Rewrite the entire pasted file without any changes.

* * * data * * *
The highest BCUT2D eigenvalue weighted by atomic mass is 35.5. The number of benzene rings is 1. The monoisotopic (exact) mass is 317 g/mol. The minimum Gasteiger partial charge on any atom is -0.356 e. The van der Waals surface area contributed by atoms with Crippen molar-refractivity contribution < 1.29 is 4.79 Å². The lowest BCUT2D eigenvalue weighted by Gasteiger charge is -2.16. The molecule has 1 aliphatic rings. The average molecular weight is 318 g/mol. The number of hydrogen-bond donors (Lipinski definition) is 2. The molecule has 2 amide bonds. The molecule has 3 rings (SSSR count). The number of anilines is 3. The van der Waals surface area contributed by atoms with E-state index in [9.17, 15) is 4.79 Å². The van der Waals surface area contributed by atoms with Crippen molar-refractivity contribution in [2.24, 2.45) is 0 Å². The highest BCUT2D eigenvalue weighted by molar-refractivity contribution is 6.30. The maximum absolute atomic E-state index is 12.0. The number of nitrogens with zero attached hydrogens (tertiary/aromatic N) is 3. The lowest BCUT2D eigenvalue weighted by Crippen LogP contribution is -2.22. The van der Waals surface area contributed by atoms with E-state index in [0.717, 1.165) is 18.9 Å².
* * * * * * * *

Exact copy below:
The highest BCUT2D eigenvalue weighted by atomic mass is 35.5. The number of benzene rings is 1. The monoisotopic (exact) mass is 317 g/mol. The minimum Gasteiger partial charge on any atom is -0.356 e. The van der Waals surface area contributed by atoms with Crippen molar-refractivity contribution < 1.29 is 4.79 Å². The lowest BCUT2D eigenvalue weighted by Gasteiger charge is -2.16. The molecule has 1 aliphatic rings. The average molecular weight is 318 g/mol. The number of hydrogen-bond donors (Lipinski definition) is 2. The molecule has 2 amide bonds. The molecule has 3 rings (SSSR count). The number of anilines is 3. The van der Waals surface area contributed by atoms with E-state index in [9.17, 15) is 4.79 Å². The van der Waals surface area contributed by atoms with Crippen molar-refractivity contribution in [2.24, 2.45) is 0 Å². The highest BCUT2D eigenvalue weighted by molar-refractivity contribution is 6.30. The maximum absolute atomic E-state index is 12.0. The number of nitrogens with zero attached hydrogens (tertiary/aromatic N) is 3. The lowest BCUT2D eigenvalue weighted by Crippen LogP contribution is -2.22. The van der Waals surface area contributed by atoms with E-state index in [0.717, 1.165) is 18.9 Å².